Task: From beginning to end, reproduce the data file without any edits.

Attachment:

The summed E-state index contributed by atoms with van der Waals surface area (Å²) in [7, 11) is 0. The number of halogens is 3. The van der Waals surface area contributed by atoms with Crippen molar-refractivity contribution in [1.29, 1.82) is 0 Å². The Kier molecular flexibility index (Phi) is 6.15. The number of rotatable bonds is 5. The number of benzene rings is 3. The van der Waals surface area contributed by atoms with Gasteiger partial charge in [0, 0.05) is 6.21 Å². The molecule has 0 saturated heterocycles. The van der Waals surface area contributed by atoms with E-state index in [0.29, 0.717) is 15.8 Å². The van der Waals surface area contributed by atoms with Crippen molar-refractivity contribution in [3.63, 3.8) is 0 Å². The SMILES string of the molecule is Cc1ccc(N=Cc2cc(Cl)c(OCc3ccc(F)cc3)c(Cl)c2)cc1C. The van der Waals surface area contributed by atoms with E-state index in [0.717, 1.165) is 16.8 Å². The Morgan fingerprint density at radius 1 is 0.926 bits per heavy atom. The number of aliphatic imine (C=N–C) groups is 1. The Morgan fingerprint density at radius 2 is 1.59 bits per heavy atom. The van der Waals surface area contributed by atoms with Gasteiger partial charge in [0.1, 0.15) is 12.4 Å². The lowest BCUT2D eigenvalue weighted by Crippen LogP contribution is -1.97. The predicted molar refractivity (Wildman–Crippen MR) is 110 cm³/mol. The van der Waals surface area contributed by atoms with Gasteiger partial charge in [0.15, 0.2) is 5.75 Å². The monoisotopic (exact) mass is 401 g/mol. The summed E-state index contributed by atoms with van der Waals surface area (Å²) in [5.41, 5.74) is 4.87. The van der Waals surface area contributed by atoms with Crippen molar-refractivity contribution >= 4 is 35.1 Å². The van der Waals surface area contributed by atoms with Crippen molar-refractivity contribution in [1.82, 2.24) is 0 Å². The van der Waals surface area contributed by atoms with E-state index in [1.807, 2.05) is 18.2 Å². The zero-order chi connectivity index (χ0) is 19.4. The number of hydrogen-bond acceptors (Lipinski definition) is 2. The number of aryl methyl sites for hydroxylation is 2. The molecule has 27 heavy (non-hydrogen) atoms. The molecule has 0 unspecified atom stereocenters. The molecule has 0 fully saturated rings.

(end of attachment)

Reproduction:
The summed E-state index contributed by atoms with van der Waals surface area (Å²) in [7, 11) is 0. The number of halogens is 3. The van der Waals surface area contributed by atoms with Crippen molar-refractivity contribution in [1.29, 1.82) is 0 Å². The Kier molecular flexibility index (Phi) is 6.15. The number of rotatable bonds is 5. The number of benzene rings is 3. The van der Waals surface area contributed by atoms with Gasteiger partial charge in [0, 0.05) is 6.21 Å². The molecule has 0 saturated heterocycles. The van der Waals surface area contributed by atoms with E-state index in [0.29, 0.717) is 15.8 Å². The van der Waals surface area contributed by atoms with Crippen molar-refractivity contribution in [3.63, 3.8) is 0 Å². The SMILES string of the molecule is Cc1ccc(N=Cc2cc(Cl)c(OCc3ccc(F)cc3)c(Cl)c2)cc1C. The van der Waals surface area contributed by atoms with E-state index in [0.717, 1.165) is 16.8 Å². The Morgan fingerprint density at radius 1 is 0.926 bits per heavy atom. The number of aliphatic imine (C=N–C) groups is 1. The Morgan fingerprint density at radius 2 is 1.59 bits per heavy atom. The van der Waals surface area contributed by atoms with Gasteiger partial charge in [0.1, 0.15) is 12.4 Å². The lowest BCUT2D eigenvalue weighted by Crippen LogP contribution is -1.97. The predicted molar refractivity (Wildman–Crippen MR) is 110 cm³/mol. The van der Waals surface area contributed by atoms with Gasteiger partial charge in [0.15, 0.2) is 5.75 Å². The monoisotopic (exact) mass is 401 g/mol. The summed E-state index contributed by atoms with van der Waals surface area (Å²) in [5.41, 5.74) is 4.87. The van der Waals surface area contributed by atoms with Crippen molar-refractivity contribution >= 4 is 35.1 Å². The van der Waals surface area contributed by atoms with Crippen molar-refractivity contribution in [1.82, 2.24) is 0 Å². The van der Waals surface area contributed by atoms with E-state index in [1.807, 2.05) is 18.2 Å². The zero-order chi connectivity index (χ0) is 19.4. The number of hydrogen-bond acceptors (Lipinski definition) is 2. The number of aryl methyl sites for hydroxylation is 2. The molecule has 27 heavy (non-hydrogen) atoms. The molecule has 0 unspecified atom stereocenters. The molecule has 0 fully saturated rings.